Patients with high levels of bone turnover markers (i.e. urinary N-telopeptide of type I collagen and bone-specific alkaline phosphatase) at baseline are also at an increased risk of hypocalcaemia [11]. Additionally, patients with pre-existing hypocalcaemia, associated with impaired parathyroid function, have a high risk of developing hypocalcaemia following treatment with inhibitors of bone resorption [41].

Preventing hypocalcaemia

Hypocalcaemia associated with inhibitors of bone resorption is avoidable in most cases (Fig. 2). With proper management, patients should be able to continue to benefit from treatment with these agents, significantly reducing the risk of developing SREs, which may be painful or associated with increased mortality [2].
Fig. 2
Fig. 2

Recommendations for the prevention and treatment of hypocalcaemia

Although hypocalcaemia can occur at any time during therapy, it is most frequently reported within 6 months of treatment initiation (Fig. 3) and occurs earlier in patients receiving denosumab than in those receiving zoledronic acid; in phase III trials, the median time to hypocalcaemia of grade 2 or higher was 3.8 months with denosumab and 6.5 months with zoledronic acid [11]. Similar findings have been reported in real-world studies; a retrospective chart review of 55 patients with advanced cancer who were receiving denosumab found that, in most patients, hypocalcaemia developed shortly after treatment administration (median 16 days) and after a median of one injection (range 1–14) [28]. Another retrospective study, conducted in 66 patients with cancer who received a median of 3–6 cycles of denosumab, found that the incidence of hypocalcaemia of any grade was higher during the first course of therapy (16.7%) than in second or later courses (6.1%) [29]. However, long-term clinical trial safety data on denosumab in patients with bone metastases from breast cancer or prostate cancer showed that the incidence of hypocalcaemia did not increase with longer exposure to denosumab [42].
Fig. 3
Fig. 3

First occurrence of hypocalcaemia by time period in patients receiving denosumab (n = 313) [11]

To prevent hypocalcaemia in patients receiving a bisphosphonate or denosumab, serum vitamin D and albumin-corrected (or ionized) calcium concentrations should be measured before treatment initiation. Pre-existing hypocalcaemia must be corrected before treatment initiation [5, 6]. For patients with a substantial tumour burden in the bone (≥ 3 bone lesions), prophylactic calcium and vitamin D should be prescribed 1 week before starting treatment with a bisphosphonate or denosumab. During this week, patient adherence to and tolerance of these supplements should be assessed. The denosumab label recommends that serum calcium concentration should be measured within 2 weeks of the initial dose in all patients and that additional monitoring should be conducted in patients with suspected symptoms of hypocalcaemia and in those at high risk of hypocalcaemia [6]. However, in clinical practice, we recommend such monitoring following the initial dose of a bisphosphonate or denosumab only in patients who are at a high risk of hypocalcaemia, such as those who are critically ill or who have renal insufficiency. Nevertheless, we do recommend measuring calcium levels in at-risk patients [11] prior to administering the second dose of a bisphosphonate or denosumab. Additionally, patients should be counselled on the signs and symptoms of hypocalcaemia and encouraged to report symptoms indicative of this condition [6]. Monitoring allows early detection of hypocalcaemia and hence the correction of serum calcium concentration before administering further doses of a bisphosphonate or denosumab.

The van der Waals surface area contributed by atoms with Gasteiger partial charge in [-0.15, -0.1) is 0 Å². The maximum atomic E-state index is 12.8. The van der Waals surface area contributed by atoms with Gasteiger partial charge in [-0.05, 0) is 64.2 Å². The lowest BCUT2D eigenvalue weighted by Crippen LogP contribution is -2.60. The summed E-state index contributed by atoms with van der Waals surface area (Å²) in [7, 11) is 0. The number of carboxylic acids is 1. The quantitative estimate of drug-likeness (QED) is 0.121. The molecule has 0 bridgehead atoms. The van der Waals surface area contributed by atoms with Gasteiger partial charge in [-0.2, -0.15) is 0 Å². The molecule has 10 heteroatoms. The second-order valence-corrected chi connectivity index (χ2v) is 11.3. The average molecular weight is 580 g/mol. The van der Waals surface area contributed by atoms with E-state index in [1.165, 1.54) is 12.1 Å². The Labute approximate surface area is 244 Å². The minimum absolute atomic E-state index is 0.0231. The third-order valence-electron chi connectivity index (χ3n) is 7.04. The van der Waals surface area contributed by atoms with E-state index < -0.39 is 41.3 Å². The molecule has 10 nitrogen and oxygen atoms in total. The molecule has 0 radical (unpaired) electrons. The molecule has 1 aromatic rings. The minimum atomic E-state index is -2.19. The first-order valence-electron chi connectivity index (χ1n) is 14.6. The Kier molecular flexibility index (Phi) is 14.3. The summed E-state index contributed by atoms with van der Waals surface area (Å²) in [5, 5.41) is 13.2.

Calcium and vitamin D supplements